Enter technological innovation, which has the potential to be a force multiplier -- enabling us to reach more people, more efficiently and at lower cost. Technologies like the mobile phone, for example, can unlock novel and transformative solutions to longstanding development challenges if we utilize them effectively. We need to make sure that people have access to new technologies, which is happening at a rapid pace with cell phones around the world (more than 1 billion women in low- and middle-income countries own a mobile phone). In fact, global smartphone sales exceeded PCs for the first in the fourth quarter of 2010, ahead of market predictions. That said, we need to understand how technology can make a difference.
What's exciting about the Mobile Alliance for Maternal Action is that it acts both locally and globally to achieve scale and impact. Over the next three years, it will work across an initial set of three countries, Bangladesh, South Africa and India, to help coordinate and increase the impact of existing mobile health programs, provide resources and technical assistance to developers of promising new business models, and build the evidence base on the effective application of mobile technology to improve maternal health. Lessons learned from these and other initiatives will be shared globally in a coordinated exchange of information. The partnership will foster collaboration among similar initiatives in other countries to accelerate efforts to reach millions of women with mobile phone access around the world with critical health information.
We have had some experience with mobile health programs for moms here in the U.S. Last February, I had the pleasure of announcing the domestic text4baby program that has now reached nearly 170,000 moms. And early this March, our colleagues in Russia announced that they are creating a similar program, which will bring mobile health information to moms in Russia as well. Moreover, the Administration's FY12 budget establishes a Wireless Innovation (WIN) Fund to spur innovation through investments in research and development of wireless technologies and applications. In particular, the WIN Fund proposes a $100 million investment over five years to CMS for emerging wireless technologies in the health care sector in order to spur applications that educate consumers, offers new tools to assist in patient care, and reduces health care costs.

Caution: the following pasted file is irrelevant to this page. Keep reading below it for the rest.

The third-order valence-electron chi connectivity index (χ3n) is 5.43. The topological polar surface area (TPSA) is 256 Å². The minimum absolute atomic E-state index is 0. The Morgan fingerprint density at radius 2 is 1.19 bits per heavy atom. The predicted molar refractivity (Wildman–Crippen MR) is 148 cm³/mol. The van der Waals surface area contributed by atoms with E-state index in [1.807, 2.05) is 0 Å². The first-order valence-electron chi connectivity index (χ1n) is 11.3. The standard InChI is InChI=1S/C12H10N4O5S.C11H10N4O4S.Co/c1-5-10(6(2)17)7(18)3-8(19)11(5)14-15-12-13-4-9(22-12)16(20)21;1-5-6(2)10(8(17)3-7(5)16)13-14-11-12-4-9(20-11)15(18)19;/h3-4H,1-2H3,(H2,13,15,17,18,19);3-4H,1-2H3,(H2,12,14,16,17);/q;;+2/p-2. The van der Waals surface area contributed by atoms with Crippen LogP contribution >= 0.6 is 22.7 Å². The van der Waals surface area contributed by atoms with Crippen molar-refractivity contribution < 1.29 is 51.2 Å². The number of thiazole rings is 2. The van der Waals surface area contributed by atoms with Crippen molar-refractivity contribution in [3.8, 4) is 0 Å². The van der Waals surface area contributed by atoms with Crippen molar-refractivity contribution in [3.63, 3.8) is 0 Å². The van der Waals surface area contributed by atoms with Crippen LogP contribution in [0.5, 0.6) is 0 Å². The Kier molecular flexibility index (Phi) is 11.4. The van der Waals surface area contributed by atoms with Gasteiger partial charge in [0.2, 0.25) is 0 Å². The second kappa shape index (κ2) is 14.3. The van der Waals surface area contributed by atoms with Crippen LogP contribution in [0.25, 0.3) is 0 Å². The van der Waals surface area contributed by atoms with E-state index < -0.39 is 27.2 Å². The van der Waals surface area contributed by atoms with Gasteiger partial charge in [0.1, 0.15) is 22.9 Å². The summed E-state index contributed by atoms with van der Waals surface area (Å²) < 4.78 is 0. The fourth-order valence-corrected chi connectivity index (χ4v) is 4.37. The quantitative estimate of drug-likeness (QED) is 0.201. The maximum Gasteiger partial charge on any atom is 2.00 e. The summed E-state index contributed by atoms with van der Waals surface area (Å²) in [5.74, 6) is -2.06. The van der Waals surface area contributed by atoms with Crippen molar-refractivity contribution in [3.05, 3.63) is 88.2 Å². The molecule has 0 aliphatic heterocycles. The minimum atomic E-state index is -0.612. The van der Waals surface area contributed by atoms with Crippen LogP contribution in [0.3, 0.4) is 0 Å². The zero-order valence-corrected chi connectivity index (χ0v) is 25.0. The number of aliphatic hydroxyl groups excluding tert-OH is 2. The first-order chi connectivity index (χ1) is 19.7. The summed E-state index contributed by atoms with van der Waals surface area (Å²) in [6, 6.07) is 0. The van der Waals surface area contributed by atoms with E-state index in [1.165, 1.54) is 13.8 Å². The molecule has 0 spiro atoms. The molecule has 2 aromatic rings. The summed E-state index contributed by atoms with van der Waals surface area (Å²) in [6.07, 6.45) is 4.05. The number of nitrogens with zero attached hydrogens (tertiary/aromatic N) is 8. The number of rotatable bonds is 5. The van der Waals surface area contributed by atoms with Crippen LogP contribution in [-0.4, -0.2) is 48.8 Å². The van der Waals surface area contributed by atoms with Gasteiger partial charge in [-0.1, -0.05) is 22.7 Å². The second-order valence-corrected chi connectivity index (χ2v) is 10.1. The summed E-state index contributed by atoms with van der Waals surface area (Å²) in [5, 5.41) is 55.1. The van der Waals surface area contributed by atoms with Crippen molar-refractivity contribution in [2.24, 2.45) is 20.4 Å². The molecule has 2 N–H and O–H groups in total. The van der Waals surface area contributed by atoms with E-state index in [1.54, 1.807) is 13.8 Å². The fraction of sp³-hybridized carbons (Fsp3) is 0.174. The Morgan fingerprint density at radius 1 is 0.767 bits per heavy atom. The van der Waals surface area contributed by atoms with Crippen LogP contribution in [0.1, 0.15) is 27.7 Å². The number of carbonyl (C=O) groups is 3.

Measuring results and using evaluation data -- lessons learned from mobile health information programs in the United States, Russia, Bangladesh, India, South Africa, and many others -- to develop best practices and improve our understanding of what works and why will be a critical part of the MAMA partnership. As we strengthen the global knowledge base and share best practices around effective ways to provide these services, designers of new and existing programs will be able to learn from tap into each other's experiences to increase their impact, sustainability, and scale.
Most importantly, information initiatives such as the MAMA partnership empower women, which is important in its own right and is also essential to improving the health of families and communities. Access to a mobile phone can mean access to information about pregnancy, childbirth and the first year of life that enables women to make healthy decisions for themselves and their families.
Congratulations again to all the partners.